Pence would face some of the same opposition from liberals and inherit the same problems, but at least he wouldn't blurt out classified intel in front of a foreign minister. He could give some speeches about returning to normalcy. The country would maybe even relax a little.
The parts of Trump's platform that were distinct from ordinary conservatism—the wall, the protectionism, the vague desire for infrastructure spending—were always going to be the hardest goals to achieve, and the Trump White House is not showing any ability to get them done. Trump has already changed his mind on a host of foreign policy issues anyway. What's the point of a Trump presidency if Trump is just going to be a regular Republican president?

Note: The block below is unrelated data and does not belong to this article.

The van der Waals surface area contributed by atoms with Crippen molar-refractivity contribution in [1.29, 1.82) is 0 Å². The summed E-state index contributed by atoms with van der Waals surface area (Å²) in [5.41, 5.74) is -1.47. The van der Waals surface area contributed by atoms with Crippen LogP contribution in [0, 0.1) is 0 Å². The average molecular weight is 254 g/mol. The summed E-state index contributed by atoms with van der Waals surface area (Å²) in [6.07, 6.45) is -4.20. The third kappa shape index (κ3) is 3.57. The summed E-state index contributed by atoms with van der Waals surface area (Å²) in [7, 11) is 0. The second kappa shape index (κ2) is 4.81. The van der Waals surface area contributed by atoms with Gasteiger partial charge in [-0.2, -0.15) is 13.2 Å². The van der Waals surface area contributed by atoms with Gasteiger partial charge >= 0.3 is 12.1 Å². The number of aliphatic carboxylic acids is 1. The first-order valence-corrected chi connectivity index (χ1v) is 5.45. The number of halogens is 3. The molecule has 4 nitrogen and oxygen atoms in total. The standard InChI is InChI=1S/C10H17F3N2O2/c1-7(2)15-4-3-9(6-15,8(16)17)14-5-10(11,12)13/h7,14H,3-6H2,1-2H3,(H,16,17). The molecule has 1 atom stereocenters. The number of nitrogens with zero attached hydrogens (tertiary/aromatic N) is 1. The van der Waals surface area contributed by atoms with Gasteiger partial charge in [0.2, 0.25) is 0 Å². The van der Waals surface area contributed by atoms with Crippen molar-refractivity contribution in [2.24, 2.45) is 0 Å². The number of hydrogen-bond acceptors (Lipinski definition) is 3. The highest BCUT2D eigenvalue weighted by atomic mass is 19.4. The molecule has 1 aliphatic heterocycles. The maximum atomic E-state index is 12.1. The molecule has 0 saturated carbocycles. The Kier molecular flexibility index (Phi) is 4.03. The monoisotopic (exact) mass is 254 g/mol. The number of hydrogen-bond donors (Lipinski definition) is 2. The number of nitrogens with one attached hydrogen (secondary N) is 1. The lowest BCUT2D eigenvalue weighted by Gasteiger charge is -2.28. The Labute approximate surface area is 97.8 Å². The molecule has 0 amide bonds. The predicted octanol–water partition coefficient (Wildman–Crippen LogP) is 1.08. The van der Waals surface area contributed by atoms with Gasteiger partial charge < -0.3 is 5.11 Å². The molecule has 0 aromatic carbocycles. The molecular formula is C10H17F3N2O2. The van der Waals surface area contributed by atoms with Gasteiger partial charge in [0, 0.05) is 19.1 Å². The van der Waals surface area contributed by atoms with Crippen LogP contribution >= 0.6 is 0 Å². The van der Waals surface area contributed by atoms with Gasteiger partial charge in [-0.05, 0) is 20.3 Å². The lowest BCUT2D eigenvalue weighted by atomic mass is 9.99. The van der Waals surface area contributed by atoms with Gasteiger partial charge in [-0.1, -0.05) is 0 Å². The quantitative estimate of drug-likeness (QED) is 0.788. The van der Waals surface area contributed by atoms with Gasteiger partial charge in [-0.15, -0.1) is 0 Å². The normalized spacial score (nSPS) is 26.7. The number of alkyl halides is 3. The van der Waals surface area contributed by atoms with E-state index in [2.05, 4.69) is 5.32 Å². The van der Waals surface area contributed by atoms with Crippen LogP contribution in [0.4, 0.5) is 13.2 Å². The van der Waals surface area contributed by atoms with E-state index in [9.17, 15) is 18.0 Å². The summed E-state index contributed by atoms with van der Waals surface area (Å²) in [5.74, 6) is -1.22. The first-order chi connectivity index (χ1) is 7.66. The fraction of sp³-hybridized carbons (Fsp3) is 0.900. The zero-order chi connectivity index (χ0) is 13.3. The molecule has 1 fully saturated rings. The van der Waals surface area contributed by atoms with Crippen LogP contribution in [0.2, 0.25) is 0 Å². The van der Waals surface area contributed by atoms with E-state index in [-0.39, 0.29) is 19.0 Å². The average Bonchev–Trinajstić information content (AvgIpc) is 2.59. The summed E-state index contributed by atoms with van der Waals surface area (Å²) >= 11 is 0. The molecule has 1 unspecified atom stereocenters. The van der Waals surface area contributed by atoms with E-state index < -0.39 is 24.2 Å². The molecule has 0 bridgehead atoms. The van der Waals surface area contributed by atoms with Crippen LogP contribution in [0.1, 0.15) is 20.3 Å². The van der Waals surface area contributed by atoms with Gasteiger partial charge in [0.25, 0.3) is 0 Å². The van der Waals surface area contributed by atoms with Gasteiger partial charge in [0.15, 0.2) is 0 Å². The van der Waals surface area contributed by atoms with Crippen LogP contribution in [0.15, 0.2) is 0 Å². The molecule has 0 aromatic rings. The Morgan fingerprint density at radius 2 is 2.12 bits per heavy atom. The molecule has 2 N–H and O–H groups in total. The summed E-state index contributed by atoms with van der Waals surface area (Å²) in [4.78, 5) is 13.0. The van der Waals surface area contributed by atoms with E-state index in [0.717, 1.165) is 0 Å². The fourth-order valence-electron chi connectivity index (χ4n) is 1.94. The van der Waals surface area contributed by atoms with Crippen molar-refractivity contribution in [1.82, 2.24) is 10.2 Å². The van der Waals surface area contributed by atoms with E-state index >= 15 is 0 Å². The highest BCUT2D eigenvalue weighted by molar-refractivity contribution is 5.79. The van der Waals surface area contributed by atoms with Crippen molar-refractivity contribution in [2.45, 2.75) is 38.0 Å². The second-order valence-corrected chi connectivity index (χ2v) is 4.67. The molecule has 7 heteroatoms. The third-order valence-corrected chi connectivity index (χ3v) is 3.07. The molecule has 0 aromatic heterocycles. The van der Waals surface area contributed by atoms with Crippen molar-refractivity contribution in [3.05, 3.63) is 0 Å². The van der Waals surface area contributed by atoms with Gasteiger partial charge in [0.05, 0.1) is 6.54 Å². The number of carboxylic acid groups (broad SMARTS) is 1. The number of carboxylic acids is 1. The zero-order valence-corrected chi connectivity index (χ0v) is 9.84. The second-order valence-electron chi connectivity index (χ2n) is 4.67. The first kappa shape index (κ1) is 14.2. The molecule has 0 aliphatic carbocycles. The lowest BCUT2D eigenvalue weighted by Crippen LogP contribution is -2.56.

There is no point. Trump should quit, because everyone hates that he's the president.
Trump administration officials described the current state of affairs in the West Wing as expectedly chaotic and anxious—but having an almost "numbing effect," as one described it—as White House staff and senior Trump aides frantically jumped from one crisis and negative news cycle to the next.
In private, top Republicans fear that this latest Trump controversy—coming just a week after he fired Comey, and only one day after it was revealed that the president revealed highly classified intelligence information during a meeting with Russian officials—will overwhelm everything they are trying to do legislatively. Health care, tax reform, building up the Pentagon—all of it is potentially threatened by the latest furor.